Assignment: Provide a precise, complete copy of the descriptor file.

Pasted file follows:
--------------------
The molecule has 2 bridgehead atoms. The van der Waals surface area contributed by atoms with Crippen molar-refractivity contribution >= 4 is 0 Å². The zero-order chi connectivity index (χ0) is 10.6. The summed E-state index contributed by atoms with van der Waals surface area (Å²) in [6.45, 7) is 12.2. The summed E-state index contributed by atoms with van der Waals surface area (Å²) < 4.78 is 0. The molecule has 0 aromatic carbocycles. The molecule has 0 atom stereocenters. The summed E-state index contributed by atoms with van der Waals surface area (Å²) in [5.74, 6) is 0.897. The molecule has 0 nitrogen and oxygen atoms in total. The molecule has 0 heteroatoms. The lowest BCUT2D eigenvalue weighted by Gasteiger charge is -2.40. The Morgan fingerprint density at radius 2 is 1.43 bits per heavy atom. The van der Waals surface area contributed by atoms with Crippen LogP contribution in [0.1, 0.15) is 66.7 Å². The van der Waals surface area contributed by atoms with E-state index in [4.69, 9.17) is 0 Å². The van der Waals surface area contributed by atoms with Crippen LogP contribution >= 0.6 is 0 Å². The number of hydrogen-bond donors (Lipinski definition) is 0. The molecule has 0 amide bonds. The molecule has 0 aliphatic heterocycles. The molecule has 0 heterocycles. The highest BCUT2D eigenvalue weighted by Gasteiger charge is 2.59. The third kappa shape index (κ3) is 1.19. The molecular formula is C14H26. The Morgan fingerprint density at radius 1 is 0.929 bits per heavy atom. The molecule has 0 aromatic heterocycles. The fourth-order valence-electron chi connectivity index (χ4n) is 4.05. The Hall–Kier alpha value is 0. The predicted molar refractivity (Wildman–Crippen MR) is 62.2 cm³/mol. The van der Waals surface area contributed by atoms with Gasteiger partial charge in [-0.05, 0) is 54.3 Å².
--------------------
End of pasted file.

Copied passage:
The molecule has 2 bridgehead atoms. The van der Waals surface area contributed by atoms with Crippen molar-refractivity contribution >= 4 is 0 Å². The zero-order chi connectivity index (χ0) is 10.6. The summed E-state index contributed by atoms with van der Waals surface area (Å²) in [6.45, 7) is 12.2. The summed E-state index contributed by atoms with van der Waals surface area (Å²) < 4.78 is 0. The molecule has 0 aromatic carbocycles. The molecule has 0 atom stereocenters. The summed E-state index contributed by atoms with van der Waals surface area (Å²) in [5.74, 6) is 0.897. The molecule has 0 nitrogen and oxygen atoms in total. The molecule has 0 heteroatoms. The lowest BCUT2D eigenvalue weighted by Gasteiger charge is -2.40. The Morgan fingerprint density at radius 2 is 1.43 bits per heavy atom. The van der Waals surface area contributed by atoms with Crippen LogP contribution in [0.1, 0.15) is 66.7 Å². The van der Waals surface area contributed by atoms with E-state index in [4.69, 9.17) is 0 Å². The van der Waals surface area contributed by atoms with Crippen LogP contribution >= 0.6 is 0 Å². The number of hydrogen-bond donors (Lipinski definition) is 0. The molecule has 0 amide bonds. The molecule has 0 aliphatic heterocycles. The molecule has 0 heterocycles. The highest BCUT2D eigenvalue weighted by Gasteiger charge is 2.59. The third kappa shape index (κ3) is 1.19. The molecular formula is C14H26. The Morgan fingerprint density at radius 1 is 0.929 bits per heavy atom. The molecule has 0 aromatic heterocycles. The fourth-order valence-electron chi connectivity index (χ4n) is 4.05. The Hall–Kier alpha value is 0. The predicted molar refractivity (Wildman–Crippen MR) is 62.2 cm³/mol. The van der Waals surface area contributed by atoms with Gasteiger partial charge in [-0.05, 0) is 54.3 Å².